Equatorial Guinea vice-president must pay SA businessman R39.8m for illegal detention
A SA businessman has scored a R40m victory in court against the playboy vice-president of Equatorial Guinea, Teodorin Nguema Obiang.
Daniel Janse van Rensburg has been embroiled in protracted litigation with Obiang over his detention in the central African country. Obiang, who has gained international notoriety for his taste for life's finer things, is the son of the president.
Janse van Rensburg was twice held in Equatorial Guinea’s notorious Black Beach prison despite being cleared of allegations of fraud and theft.
His ordeal, which entailed “torture, inhumane and degrading treatment”, spanned 549 days of detention, 423 of which were at Black Beach.
According to Janse van Rensburg, who is from George in the southern Cape, he was arrested at the instance of Obiang’s uncle, Gabriel Mba Bela.
He sued Obiang, who “was at all relevant times the minister in charge of state security and prisons in Equatorial Guinea and was responsible for his unlawful arrest, imprisonment and torture”, after his return to SA in 2015.
Janse van Rensburg, who was involved in a business activities in several African countries, demanded R65m for the “multiple unlawful arrests, imprisonment and torture”.
In 2017, the high court in Cape Town ordered the attachment of Obiang’s SA properties, and on Friday it ordered the vice-president to pay Janse van Rensburg more than R39.8m in damages.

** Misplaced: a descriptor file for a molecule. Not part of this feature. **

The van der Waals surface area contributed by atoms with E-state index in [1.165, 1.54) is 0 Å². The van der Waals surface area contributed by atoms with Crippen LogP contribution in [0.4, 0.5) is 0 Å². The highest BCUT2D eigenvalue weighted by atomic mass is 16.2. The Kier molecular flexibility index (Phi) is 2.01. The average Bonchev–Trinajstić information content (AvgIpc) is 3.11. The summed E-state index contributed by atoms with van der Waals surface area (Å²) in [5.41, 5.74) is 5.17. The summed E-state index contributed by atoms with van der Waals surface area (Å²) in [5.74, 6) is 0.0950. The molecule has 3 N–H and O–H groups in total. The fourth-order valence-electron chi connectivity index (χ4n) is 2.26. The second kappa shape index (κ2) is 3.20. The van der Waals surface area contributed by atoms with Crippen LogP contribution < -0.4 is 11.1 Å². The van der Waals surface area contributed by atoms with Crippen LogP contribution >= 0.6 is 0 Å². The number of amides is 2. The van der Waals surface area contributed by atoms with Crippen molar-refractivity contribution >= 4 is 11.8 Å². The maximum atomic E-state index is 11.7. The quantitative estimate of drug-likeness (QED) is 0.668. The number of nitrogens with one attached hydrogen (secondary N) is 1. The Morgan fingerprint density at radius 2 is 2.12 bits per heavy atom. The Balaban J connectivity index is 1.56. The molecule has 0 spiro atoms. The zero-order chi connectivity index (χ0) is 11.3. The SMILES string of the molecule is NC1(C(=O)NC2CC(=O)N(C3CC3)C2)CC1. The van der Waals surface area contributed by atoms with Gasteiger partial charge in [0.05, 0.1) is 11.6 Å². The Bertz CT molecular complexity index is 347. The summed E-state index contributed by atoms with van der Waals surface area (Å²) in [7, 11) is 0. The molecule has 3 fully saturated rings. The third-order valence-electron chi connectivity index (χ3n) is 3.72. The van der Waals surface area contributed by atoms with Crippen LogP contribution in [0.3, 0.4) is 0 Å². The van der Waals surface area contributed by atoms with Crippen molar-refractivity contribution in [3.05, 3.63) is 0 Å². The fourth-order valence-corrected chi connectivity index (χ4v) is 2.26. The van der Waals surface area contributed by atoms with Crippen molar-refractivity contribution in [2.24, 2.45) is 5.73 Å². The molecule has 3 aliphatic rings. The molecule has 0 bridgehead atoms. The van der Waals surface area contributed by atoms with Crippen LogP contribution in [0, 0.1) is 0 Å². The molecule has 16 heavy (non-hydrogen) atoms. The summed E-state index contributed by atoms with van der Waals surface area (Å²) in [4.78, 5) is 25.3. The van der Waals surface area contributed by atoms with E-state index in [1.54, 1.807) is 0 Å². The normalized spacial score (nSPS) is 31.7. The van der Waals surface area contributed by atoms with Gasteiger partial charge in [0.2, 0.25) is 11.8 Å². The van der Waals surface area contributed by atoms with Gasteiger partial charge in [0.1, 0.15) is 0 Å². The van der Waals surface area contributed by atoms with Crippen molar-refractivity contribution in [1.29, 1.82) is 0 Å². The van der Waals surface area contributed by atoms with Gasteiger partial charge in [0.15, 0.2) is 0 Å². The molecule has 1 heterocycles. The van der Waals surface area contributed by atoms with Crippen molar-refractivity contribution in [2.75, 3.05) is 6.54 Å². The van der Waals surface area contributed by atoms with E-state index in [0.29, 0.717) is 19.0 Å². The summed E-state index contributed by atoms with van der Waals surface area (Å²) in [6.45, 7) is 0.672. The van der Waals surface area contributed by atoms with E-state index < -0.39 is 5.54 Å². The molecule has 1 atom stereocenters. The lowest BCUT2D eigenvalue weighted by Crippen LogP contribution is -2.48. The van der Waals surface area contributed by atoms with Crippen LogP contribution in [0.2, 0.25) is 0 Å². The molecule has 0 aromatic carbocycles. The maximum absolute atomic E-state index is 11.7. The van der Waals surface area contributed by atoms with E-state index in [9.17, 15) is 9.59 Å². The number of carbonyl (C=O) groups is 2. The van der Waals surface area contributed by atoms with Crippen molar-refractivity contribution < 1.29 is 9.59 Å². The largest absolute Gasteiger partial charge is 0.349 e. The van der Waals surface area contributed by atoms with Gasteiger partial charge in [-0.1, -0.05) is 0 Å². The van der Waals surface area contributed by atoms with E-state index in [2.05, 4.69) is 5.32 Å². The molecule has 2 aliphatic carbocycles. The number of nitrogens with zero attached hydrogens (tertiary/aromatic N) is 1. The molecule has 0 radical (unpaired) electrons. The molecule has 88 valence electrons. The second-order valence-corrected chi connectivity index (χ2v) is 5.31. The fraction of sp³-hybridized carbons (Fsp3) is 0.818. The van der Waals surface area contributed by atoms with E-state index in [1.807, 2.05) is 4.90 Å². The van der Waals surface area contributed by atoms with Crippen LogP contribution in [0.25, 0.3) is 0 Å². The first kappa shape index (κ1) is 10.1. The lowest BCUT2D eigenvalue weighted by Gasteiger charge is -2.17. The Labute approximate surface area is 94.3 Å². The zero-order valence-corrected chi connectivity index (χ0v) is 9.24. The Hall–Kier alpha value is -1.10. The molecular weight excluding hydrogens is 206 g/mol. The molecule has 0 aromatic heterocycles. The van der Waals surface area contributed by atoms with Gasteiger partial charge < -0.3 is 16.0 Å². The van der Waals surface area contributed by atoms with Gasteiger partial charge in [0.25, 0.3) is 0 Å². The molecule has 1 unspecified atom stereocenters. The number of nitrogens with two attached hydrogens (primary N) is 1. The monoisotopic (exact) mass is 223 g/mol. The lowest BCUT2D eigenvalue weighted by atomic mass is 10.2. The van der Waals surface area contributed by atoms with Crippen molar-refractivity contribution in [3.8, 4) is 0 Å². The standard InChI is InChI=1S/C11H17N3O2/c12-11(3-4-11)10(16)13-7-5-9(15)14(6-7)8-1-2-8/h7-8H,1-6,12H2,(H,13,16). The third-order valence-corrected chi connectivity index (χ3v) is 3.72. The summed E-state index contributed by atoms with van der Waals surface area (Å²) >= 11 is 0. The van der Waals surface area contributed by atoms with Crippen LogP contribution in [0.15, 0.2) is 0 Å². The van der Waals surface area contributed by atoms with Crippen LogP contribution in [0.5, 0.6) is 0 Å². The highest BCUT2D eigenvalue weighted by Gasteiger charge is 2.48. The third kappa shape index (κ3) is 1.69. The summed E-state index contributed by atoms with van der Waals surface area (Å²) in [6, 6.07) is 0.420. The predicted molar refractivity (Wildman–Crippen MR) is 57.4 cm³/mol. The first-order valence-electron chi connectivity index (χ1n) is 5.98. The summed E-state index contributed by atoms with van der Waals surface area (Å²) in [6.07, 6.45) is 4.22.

Acting judge James Lekhuleni said: “[Janse van Rensburg] was tremendously affected by the prison conditions.
“[He was] incarcerated in a prison cell with about 400 prisoners who had to use two bathrooms, of which the toilets were constantly blocked and overflowing. As a result thereof, he frequently vomited in the bathroom.
“There was no running water or toilet paper. Inmates used their hands to clean their buttocks and wiped their hands on the walls. As a result, he got sick.
“The effects of torture were evident in court when he gave his testimony. He appeared to be tense, nervous, anxious, and he expressed himself with difficulty during his testimony.
“The after-effects of his arrest are still overwhelming him and it seems this will take a long time to normalise if it does not remain with him for the rest of his life.”
Lekhuleni said Janse van Rensburg might not be able to work again. “He indicated that he suffered from fatigue and dizziness brought on most often by frequent panic attacks.
"[He] also alluded to the fact that he is always tense and nervous, imagining imminent danger at every turn. For instance, he finds himself looking anxiously outside before he goes to bed and when he wakes up. He obsessively rechecks the door locks in the house and he had great difficulty in trusting anyone, even his wife and family.”
Lekhuleni was critical of Obiang’s conduct. “I must say with respect that this is an extraordinary case of unlawful arrest and detention,” he said.
“This is a case that epitomises a sheer abuse of power and authority by [Obiang]. [Janse van Rensburg] was fortunate to have survived this ordeal.
"[Obiang] defied orders issued by judges in his country who after listening to [Janse van Rensburg’s] case found that there was no basis for him to be arrested or detained. They released him.
“Though they released him and gave him permission to leave the country [Obiang] abused his power and rearrested [him] to demonstrate his total disregard of the rule of law.”
Lekhuleni said Obiang tried to evade liability and "[his] conduct in this court was highly reproachable”.
He added: "[He] defied the orders of this court and this resulted in the striking out of his case. [Obiang] appeared to be a law unto himself and that conduct cannot be tolerated.”